Miriam E. Tucker

April 26, 2015

VIENNA — New hepatitis C treatment guidelines address cutting-edge direct-acting antiviral agents that offer a cure for most patients. Guideline authors from the European Association for the Study of the Liver (EASL) also take on the treatment of patients with complex disease in a climate of high drug costs and barriers to care.

The guidelines were published on the society's website a few days before the International Liver Congress, as reported by Medscape Medical News, so that participants could become familiar with them before the discussion here at the meeting.

"The main point is that we can cure the vast majority of patients now," said session cochair and guideline coordinator Jean-Michel Pawlotsky, MD, from the University of Paris-Est in France. "Even patients with the most severe disease are treatable," he told Medscape Medical News.

Patients with complicated disease remain a challenge, however, and the guidelines reflect the best information available in each area. "Most of the guidelines are evidence-based, but if there was no evidence, we had opinions," Dr Pawlotsky said in an interview, pointing out that the writing panel used the Grading of Recommendations Assessment, Development, and Evaluation (GRADE) system when developing the guidelines.

The new European guidelines are in agreement with recommendations from the American Association for the Study of Liver Diseases and the Infectious Diseases Society of America, which were updated in December 2014. Session panelist Donald Jensen, MD, from the University of Chicago Medical Center, said he is reassured by this.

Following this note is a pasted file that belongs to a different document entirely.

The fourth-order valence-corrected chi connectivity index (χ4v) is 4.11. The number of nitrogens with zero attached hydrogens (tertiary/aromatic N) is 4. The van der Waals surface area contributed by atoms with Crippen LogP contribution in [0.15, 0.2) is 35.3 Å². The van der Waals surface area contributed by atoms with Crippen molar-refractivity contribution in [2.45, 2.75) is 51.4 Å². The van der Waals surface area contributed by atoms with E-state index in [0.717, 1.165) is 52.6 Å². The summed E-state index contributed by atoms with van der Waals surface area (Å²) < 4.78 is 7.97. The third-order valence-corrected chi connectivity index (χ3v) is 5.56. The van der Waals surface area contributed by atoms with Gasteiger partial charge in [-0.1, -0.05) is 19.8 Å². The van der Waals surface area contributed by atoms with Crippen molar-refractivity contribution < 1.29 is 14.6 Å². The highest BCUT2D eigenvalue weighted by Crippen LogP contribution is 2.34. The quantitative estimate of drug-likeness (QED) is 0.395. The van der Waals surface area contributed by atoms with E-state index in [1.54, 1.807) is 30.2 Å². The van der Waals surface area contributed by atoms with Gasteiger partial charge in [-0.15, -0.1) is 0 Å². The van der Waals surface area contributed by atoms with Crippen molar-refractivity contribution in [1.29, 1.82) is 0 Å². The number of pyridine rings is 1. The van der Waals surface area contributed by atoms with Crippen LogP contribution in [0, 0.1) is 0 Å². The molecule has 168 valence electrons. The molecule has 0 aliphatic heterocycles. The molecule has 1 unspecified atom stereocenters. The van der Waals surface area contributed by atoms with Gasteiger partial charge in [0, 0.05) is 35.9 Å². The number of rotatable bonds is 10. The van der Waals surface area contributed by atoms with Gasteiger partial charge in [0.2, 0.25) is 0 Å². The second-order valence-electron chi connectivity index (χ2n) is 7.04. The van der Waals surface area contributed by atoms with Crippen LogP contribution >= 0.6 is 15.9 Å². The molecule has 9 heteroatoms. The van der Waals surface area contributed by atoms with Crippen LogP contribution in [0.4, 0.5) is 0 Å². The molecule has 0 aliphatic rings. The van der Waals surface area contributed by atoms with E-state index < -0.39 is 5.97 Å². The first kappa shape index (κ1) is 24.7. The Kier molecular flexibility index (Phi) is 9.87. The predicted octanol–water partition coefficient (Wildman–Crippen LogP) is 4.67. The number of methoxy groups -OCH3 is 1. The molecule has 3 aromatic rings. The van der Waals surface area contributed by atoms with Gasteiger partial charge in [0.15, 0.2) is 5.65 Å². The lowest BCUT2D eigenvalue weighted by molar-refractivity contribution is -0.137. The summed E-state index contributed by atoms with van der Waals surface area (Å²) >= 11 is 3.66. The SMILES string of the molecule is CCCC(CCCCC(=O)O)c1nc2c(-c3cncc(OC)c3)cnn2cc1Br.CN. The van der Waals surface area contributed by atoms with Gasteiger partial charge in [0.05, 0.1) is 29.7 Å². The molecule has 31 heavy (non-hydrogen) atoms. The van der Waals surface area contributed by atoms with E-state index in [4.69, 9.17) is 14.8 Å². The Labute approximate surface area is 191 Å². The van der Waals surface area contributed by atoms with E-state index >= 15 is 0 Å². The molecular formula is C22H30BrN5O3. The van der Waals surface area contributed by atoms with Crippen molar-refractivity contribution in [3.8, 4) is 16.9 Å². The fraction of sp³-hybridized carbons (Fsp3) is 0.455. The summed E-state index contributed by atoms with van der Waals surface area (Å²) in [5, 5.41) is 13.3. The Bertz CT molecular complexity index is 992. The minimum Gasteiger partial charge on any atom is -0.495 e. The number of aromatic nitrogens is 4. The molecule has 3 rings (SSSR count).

European Guidelines Echo American Release

"As I review the EASL guidelines and compare them with the AASLD and IDSA guidelines, I'm impressed, mostly with the similarities," Dr Jensen said. "I think the power of these guidelines is really based on the fact that our guidelines are very consistent along most of the lines of evidence, not only in terms of indications for treatment, but also in terms of the monitoring and identification of patients." He added, "I think the more that we're consistent, the more power these guidelines hold."

And where there are differences, Dr Jensen said, "it tells use these are areas that need more investigation."

The EASL guidelines provide treatment recommendations for each of the hepatitis C genotypes, including preferred regimens and less-optimal options for situations in which ideal treatments are too expensive or otherwise unavailable..

Of course, the high cost of the newer direct-acting oral antivirals and access to care were major topics of conversation at the meeting and during the guidelines session, where EASL governing board member Alessio Aghemo, MD, from the University of Milan, addressed the topic from the podium.

"Clearly, this is the biggest issue nowadays. We still have some areas where we have to get more data for the drugs, but the big issue in Europe and around the world is how to access care," Dr Aghemo said. The panel made the decision to call for increased hepatitis C screening despite the fact that the best treatments might be out of reach for many, he reported.